Visitors can not remove anything from these sites, but they are allowed to place pot shards in groupings like these to make it easier for others to see.

The native people who lived here did so from 620-1400 AD, coming and going as the nearby river periodically flooded.

Homolovi isn’t a very big place in terms of archaeological sites to see, but it was interesting to see the culture and history, and learn about the shocking extent of theft.

Now it was time to start heading back west, so we checked out the area around Lake Havasu at the Arizona-California border for a little while. The hiking trail we chose was just okay – through a series of dry washes that gradually became dry waterfalls eventually blocked by high water. Once the scrambling and climbing got too vertical, I voted to turn back!

The next day we spotted a sign for a Bureau of Land Management (BLM) information office, and they suggested we check out the Turtle Mountain area on the California side. This is part of the Mojave Desert – with a little different feel than the Sonoran Desert where we spent much of the past few weeks. It was 20 miles down a back road, then another 15 or so on a dirt road (note the long strand heading to the mountains) that was a lot more comfortable in 4WD. While Jim was locking the wheel hubs …

…I spotted some ocotillo that were in full leaf and flower. Remember back when we were in Organ Pipe Cactus National Monument and I talked about the ocotillo shrub/tree that adapts to dry spells by losing all its leaves? It looks like a cluster of dead sticks until there’s rain – then it will suddenly sprout little leaves all over its branches, and produce a red flower at the ends. Pretty neat.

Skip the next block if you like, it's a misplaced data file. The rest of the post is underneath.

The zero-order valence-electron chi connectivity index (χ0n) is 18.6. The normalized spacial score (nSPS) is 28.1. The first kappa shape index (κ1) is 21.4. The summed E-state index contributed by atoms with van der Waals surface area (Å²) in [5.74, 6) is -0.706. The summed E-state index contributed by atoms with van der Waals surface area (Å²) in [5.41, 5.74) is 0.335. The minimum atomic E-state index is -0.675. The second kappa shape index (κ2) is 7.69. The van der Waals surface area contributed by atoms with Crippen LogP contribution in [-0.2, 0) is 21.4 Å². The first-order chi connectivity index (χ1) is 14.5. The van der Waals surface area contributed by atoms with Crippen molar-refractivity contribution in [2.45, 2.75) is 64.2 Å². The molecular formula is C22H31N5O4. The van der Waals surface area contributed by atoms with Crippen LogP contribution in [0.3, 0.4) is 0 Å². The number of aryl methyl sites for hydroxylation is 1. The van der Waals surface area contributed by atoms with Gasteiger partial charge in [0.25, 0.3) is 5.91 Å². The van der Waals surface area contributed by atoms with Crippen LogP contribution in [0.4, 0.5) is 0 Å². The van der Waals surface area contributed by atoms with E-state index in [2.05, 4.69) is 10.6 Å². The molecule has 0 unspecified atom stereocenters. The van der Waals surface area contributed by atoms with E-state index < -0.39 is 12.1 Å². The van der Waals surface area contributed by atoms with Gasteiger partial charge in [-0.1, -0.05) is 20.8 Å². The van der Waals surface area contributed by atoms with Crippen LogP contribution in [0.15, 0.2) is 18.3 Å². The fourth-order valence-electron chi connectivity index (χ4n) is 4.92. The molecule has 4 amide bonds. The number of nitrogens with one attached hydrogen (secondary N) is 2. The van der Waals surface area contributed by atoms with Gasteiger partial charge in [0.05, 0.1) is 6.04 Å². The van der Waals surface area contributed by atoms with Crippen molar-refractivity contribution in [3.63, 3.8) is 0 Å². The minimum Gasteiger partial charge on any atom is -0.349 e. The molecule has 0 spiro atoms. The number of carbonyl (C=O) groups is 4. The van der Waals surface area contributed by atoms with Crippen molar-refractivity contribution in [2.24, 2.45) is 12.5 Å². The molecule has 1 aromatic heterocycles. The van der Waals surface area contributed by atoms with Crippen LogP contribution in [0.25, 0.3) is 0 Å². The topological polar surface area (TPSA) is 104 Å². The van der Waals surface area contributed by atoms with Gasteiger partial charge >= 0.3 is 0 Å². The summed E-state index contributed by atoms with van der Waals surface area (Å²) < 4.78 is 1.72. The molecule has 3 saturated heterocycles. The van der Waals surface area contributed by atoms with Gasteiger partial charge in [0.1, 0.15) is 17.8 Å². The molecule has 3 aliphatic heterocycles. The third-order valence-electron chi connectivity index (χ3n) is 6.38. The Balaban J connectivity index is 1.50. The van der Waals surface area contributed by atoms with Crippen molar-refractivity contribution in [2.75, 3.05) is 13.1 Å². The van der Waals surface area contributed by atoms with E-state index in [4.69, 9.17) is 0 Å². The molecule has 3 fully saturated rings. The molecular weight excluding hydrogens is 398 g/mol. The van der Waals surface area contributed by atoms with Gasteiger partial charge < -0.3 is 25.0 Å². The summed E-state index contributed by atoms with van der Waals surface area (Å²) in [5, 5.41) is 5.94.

At the far end of that long dirt road we found remnants of the Lost Arch Mine, including the main shaft that was capped with a structure that allows bats and other wildlife to move in and out.

The Turtle Mountains were right in front of us, and we decided to hike the trail up and around this cluster of eroded volcanic peaks.

As we came up the ridge we spotted this huge depression crater to the north. I’d love to know more about its story. We learn things when we hike, but often leave with more questions than answers.

Mystery crater

The mountain sides were covered in carpets of wildflowers, especially on the west face, and the view stretched for many miles.

Coming around the back side of the peaks and looking back the way we came, this was the vista…

…and the little red circle is where our truck is. The trail here is not used very often – it was rather faint and we had to back-track a few times to find the easier way down.

What a fabulous set of adventures! But it was time to point the truck north and head for home. Spring is upon us, and now it’s time to get the boat ready for cruising. And more adventures.